However, as the years progressed and more settlers came to the Dutch colonies, the Dutch economy shifted from relying on trade, to relying on agriculture. Land became a sought after commodity and Dutch farms began to expand into Native American territory. This strained the relations between the Dutch and the Native Americans until the first large scale war between the two sides was declared in 1642. The war is commonly known as "Kieft's War" and is named after the Dutch Director-General, Willam Kieft, who is believed to have ordered two attacks on neighboring Native American tribes.


Important Aspects of Indonesian Economic History

“Missed Opportunities”

Anne Booth has characterized the economic history of Indonesia with the somewhat melancholy phrase “a history of missed opportunities” (Booth 1998). One may compare this with J. Pluvier’s history of Southeast Asia in the twentieth century, which is entitled A Century of Unfulfilled Expectations (Breda 1999). The missed opportunities refer to the fact that despite its rich natural resources and great variety of cultural traditions, the Indonesian economy has been underperforming for large periods of its history. A more cyclical view would lead one to speak of several ‘reversals of fortune.’ Several times the Indonesian economy seemed to promise a continuation of favorable economic development and ongoing modernization (for example, Java in the late nineteenth century, Indonesia in the late 1930s or in the early 1990s). But for various reasons Indonesia time and again suffered from severe incidents that prohibited further expansion. These incidents often originated in the internal institutional or political spheres (either after independence or in colonial times), although external influences such as the 1930s Depression also had their ill-fated impact on the vulnerable export-economy.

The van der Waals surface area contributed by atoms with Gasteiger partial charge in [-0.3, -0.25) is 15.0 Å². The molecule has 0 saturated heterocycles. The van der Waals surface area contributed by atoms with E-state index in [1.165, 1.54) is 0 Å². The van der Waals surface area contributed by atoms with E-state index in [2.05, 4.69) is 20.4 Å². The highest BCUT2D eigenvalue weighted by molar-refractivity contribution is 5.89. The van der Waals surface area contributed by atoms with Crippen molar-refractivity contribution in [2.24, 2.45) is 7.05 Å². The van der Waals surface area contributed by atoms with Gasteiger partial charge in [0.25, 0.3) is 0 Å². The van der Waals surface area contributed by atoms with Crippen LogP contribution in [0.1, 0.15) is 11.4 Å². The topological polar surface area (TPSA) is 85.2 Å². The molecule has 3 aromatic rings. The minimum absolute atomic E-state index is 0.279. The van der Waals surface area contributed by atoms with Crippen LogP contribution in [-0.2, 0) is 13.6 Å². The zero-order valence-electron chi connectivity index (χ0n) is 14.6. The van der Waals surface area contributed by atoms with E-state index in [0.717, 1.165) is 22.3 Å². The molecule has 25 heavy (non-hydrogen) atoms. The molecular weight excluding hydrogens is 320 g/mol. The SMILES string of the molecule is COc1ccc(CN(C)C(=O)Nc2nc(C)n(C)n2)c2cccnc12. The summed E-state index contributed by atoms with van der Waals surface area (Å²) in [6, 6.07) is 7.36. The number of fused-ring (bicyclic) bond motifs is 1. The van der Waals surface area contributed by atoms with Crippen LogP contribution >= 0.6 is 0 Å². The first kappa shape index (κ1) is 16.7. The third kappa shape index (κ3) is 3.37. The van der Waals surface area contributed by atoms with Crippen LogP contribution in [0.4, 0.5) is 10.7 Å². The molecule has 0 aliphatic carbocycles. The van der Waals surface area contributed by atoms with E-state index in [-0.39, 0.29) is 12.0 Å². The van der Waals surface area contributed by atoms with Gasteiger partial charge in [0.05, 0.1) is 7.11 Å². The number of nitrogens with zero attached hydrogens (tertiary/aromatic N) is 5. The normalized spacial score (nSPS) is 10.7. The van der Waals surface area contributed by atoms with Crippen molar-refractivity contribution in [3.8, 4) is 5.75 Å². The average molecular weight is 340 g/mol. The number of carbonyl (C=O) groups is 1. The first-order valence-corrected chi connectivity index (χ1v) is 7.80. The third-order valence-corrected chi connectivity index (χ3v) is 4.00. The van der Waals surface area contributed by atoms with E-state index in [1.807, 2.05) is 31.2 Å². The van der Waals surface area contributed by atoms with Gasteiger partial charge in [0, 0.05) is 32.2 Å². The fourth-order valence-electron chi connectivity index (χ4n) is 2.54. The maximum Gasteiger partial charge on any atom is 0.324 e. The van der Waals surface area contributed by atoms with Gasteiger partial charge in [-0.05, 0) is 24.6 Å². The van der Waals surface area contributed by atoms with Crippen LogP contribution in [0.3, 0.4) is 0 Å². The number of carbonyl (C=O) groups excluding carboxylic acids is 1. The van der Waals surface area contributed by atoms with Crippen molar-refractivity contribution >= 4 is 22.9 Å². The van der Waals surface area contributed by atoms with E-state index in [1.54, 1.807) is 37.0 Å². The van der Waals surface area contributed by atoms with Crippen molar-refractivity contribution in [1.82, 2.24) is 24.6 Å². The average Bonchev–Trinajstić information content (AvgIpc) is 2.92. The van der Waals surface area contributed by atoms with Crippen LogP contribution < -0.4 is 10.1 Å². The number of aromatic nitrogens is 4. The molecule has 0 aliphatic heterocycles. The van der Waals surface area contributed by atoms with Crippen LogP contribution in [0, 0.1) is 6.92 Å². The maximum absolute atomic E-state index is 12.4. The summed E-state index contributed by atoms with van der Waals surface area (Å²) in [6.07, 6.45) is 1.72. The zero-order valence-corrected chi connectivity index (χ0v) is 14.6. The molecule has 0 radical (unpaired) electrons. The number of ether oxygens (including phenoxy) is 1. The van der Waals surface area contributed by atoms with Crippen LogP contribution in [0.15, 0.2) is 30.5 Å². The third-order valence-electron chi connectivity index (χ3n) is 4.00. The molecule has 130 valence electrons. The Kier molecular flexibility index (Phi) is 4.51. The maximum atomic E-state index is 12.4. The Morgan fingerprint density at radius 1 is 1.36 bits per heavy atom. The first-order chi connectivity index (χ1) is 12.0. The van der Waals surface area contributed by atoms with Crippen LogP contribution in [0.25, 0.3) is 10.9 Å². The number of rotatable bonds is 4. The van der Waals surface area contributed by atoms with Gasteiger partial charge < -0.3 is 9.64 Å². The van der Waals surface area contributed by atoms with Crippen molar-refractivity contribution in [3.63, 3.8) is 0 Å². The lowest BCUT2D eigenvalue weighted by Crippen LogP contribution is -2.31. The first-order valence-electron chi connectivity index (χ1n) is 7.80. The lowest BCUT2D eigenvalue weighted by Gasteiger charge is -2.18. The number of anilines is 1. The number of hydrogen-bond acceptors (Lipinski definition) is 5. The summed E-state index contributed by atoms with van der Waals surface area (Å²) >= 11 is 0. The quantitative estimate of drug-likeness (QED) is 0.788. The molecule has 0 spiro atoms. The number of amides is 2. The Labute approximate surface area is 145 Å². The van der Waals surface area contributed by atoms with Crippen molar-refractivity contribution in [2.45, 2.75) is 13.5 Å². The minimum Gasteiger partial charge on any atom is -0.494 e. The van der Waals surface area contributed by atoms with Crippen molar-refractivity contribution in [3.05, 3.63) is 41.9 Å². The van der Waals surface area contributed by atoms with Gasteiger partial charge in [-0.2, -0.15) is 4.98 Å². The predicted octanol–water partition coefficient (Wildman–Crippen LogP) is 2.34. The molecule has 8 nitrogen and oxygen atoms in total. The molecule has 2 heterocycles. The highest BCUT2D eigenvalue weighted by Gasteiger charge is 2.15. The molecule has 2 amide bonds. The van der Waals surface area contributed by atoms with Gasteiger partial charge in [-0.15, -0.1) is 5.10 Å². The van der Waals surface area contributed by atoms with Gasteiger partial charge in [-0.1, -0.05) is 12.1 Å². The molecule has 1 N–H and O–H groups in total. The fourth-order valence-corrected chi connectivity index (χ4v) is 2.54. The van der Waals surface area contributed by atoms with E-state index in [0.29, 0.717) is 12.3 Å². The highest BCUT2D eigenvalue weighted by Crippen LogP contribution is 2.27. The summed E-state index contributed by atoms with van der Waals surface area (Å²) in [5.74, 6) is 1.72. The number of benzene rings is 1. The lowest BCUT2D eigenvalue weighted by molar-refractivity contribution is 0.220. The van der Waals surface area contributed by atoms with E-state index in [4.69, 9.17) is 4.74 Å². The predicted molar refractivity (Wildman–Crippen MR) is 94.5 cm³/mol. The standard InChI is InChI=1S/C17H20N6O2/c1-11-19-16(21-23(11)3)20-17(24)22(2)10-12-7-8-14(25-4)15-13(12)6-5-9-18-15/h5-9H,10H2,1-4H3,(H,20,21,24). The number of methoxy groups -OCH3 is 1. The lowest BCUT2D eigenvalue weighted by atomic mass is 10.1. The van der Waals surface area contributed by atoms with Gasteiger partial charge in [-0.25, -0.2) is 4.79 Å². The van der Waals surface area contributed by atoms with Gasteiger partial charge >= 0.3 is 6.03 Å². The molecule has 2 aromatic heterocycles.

“Unity in Diversity”

In addition, one often reads about “unity in diversity.” This is not only a political slogan repeated at various times by the Indonesian government itself, but it also can be applied to the heterogeneity in the national features of this very large and diverse country. Logically, the political problems that arise from such a heterogeneous nation state have had their (negative) effects on the development of the national economy. The most striking difference is between densely populated Java, which has a long tradition of politically and economically dominating the sparsely populated Outer Islands. But also within Java and within the various Outer Islands, one encounters a rich cultural diversity. Economic differences between the islands persist. Nevertheless, for centuries, the flourishing and enterprising interregional trade has benefited regional integration within the archipelago.